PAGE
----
When the celebrated rock writer Nick Kent published a collection of his best work, he chose the title The Dark Stuff. It was a fitting title and perfectly apt for a writer who seems to be drawn towards the great doomed genius-romantics of his selected artform: rock and roll – Kurt Cobain, Roy Orbison, Jim Morrison come to mind.

The Dark Stuff – that gothic romanticism which looks to the amoral, twisted and broken shadowland of human nature – has long been one of the most delicious aspects of rock and roll. Elvis Presley always had a sense of danger and violence just behind his sneering beauty. Gene Vincent, Link Wray, Richie Valens had it. The later more self-conscious Rimbaud-readers such as Jim Morrison, Lou Reed and Nick Cave cultivated it. And rock and roll fans love it, for within its black heart dwells the true rebellion and anti-social cool that has all but been leached out of the form by commerce and the plastic star-system.

Carl Manwarring is a musician in search of the Dark Stuff. His band, The Darkened Seas’ recent eponymous EP, The Darkened Seas contains five pieces of blues-bruised punk-rock that hit that dark mark five times. Hard. And at the recent launch of The Darkened Seas EP a packed Annandale Hotel found out the band’s music has enough rock and roll in it to keep your ass twitching as they drag you down to the bottom with them.

From garage-rocking opener ‘I Give It All’ Manwarring was all intensity and threat – his demeanour not nervous but edgy, not wild but abandoned. This was not 70s style blues-rock, nor purist roots-blues, but blues shredded through the strainer of punk – it calls to mind the Bad Seeds or Jon Spencer, at times even the dervish-like momentum of Junior Kimbrough.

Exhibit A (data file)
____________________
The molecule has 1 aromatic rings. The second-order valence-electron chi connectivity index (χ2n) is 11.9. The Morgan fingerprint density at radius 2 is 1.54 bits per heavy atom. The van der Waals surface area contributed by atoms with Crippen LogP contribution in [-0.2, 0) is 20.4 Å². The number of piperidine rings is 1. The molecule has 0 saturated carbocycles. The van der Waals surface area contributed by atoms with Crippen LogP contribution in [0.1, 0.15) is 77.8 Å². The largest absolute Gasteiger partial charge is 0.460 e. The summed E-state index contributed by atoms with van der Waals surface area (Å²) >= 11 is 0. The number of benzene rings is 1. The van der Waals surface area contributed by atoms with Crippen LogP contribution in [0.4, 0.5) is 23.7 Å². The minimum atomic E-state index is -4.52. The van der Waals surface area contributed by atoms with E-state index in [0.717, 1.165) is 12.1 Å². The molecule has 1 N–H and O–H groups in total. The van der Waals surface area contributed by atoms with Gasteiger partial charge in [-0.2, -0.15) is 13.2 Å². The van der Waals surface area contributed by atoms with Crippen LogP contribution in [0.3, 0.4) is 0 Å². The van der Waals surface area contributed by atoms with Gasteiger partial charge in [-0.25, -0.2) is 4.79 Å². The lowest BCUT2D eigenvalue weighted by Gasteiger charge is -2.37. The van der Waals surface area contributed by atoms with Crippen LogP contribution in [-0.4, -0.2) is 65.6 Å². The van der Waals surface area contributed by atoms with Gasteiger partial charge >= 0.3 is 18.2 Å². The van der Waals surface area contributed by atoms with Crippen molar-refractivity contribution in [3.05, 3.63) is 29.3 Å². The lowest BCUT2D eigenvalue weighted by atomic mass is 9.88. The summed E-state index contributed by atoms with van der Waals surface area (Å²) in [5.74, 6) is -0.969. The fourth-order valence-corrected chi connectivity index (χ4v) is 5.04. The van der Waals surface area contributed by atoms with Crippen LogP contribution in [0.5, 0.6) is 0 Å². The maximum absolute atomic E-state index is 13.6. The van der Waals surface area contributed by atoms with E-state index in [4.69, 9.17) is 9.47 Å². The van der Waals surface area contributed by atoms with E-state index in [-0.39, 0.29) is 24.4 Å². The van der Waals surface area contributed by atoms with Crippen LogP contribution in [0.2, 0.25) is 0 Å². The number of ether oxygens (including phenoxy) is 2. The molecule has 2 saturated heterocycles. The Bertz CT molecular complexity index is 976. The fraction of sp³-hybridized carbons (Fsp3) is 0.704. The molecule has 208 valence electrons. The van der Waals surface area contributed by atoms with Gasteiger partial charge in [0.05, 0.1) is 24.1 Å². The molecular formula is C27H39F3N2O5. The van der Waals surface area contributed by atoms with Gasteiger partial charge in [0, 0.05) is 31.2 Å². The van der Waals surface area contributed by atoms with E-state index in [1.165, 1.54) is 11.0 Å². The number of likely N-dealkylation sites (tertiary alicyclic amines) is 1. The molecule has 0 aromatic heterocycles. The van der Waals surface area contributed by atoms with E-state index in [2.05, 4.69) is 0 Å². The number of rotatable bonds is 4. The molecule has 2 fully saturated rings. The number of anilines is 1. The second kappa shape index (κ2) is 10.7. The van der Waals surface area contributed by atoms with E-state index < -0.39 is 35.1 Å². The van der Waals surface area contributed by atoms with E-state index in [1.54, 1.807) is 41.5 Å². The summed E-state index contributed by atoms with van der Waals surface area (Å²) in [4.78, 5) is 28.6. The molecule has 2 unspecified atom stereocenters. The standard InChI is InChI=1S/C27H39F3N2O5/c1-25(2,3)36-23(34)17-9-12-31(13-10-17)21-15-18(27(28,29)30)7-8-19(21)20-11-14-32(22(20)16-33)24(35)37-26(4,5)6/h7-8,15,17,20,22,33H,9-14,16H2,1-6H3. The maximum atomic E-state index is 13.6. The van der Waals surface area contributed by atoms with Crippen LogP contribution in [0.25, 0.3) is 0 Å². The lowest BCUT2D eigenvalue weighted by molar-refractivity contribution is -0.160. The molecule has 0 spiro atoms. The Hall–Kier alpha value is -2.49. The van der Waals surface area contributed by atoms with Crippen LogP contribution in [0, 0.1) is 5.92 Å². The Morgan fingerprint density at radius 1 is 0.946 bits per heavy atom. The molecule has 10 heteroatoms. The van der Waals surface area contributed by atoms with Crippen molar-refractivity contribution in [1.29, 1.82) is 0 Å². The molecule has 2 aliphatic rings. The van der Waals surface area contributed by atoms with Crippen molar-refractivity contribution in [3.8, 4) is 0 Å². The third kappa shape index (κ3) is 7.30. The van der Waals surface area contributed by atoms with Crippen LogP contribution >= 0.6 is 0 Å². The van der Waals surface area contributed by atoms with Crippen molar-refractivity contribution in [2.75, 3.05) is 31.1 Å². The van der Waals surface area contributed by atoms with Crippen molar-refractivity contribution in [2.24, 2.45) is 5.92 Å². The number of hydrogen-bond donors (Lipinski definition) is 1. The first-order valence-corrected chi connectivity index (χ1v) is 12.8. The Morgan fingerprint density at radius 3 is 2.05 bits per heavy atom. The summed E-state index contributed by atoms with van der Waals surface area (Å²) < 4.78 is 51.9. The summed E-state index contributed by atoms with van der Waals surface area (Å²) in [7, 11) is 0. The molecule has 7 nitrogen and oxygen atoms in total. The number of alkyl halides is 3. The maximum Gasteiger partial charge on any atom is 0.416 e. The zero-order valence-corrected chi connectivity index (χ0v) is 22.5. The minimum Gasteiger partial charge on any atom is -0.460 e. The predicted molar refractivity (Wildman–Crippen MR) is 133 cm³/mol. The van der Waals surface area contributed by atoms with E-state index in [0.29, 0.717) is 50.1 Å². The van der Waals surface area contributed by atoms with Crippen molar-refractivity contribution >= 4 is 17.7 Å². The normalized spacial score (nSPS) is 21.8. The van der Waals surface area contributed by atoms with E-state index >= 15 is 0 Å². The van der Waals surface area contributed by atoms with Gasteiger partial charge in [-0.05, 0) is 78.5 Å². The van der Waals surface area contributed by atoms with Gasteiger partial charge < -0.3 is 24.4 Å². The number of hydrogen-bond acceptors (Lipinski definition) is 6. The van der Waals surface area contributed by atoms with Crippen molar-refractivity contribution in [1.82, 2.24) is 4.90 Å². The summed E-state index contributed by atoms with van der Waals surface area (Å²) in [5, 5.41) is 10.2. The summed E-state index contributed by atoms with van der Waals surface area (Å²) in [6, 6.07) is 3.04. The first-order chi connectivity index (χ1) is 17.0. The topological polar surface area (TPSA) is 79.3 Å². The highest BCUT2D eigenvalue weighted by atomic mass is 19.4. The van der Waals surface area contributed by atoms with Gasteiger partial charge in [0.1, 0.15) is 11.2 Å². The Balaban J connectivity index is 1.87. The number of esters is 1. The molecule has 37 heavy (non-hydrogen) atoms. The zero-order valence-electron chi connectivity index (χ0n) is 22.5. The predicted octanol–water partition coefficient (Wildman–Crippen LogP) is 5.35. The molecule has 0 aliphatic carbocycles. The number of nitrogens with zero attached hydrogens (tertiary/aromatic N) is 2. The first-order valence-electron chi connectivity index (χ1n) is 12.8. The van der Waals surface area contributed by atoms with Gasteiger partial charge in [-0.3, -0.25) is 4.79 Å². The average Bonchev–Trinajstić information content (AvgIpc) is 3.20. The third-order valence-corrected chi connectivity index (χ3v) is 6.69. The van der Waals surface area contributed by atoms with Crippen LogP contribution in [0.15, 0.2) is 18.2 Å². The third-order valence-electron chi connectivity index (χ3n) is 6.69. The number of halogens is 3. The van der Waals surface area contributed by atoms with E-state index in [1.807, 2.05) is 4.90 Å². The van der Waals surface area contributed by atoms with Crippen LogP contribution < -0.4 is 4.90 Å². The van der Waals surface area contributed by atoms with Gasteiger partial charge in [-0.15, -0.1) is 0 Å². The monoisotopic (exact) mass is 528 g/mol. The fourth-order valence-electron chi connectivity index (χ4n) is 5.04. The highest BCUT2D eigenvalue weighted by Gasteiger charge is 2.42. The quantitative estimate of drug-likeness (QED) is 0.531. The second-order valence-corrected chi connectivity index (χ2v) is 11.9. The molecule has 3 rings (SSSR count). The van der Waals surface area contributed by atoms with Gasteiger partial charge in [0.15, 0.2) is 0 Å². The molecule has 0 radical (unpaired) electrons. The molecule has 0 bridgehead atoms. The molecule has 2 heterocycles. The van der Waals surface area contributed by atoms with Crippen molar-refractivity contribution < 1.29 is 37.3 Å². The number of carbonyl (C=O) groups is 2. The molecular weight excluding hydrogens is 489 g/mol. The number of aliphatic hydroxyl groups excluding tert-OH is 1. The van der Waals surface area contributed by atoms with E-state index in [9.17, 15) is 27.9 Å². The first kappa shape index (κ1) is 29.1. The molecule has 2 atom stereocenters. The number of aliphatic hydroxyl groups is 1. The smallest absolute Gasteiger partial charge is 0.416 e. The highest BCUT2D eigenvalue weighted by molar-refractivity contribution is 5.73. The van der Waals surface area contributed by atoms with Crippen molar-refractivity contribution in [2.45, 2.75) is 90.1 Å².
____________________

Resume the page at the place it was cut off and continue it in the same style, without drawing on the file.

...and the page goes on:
During Doors-dark minor boogie ‘Nighthawks’ Manwarring’s voice and guitar-playing brought to mind Television’s Tom Verlaine, both in timbre and in the way both seem wound too-tight yet flow just fine. The New York thing is there – both ‘Circus Boy’ and ‘Shantyman’ have that Lou Reed economy with punk punch that works to great effect (the band’s name comes from a phrase in Reed’s VU smack-anthem ‘Heroin’). ‘Street Lips’ is a straight 12-bar blues that allows the character and power of the band to really rise up – there is nowhere to hide in this form and bassplayer Alek Cahill, keysman Luke Kirley and firecracker drummer Lozz Benson deliver beautifully. Everything Manwarring’s smart songs throw at them they eat up with a grin and a wink.

Manwarring has obviously steeped himself in the history and masterworks of his chosen musical path and this gives the music heft and dimension. His lyrics also are sharp and original – once again, he knows his shit. Hints of images that are surreal and dislocating (such as the ‘circus life’ of ‘Circus Boy’) recall Jim Morrison or Dylan, with some of his declarations of passion bringing to mind Nicks Cave or Drake. And you sense he means every word too – he is what a good friend calls ‘genuine’.

This is a talent to watch and a band to watch. The Darkened Seas have debuted surprisingly fully-formed in style and sound. They know the road they are on, now all they have to do is follow it and let it take them, and us, somewhere truly special.

 

Published June 2012 on theorangepress.net

 

Advertisements

Leave a Reply

Fill in your details below or click an icon to log in:

WordPress.com Logo

You are commenting using your WordPress.com account. Log Out / Change )

Twitter picture

You are commenting using your Twitter account. Log Out / Change )

Facebook photo

You are commenting using your Facebook account. Log Out / Change )

Google+ photo

You are commenting using your Google+ account. Log Out / Change )

Connecting to %s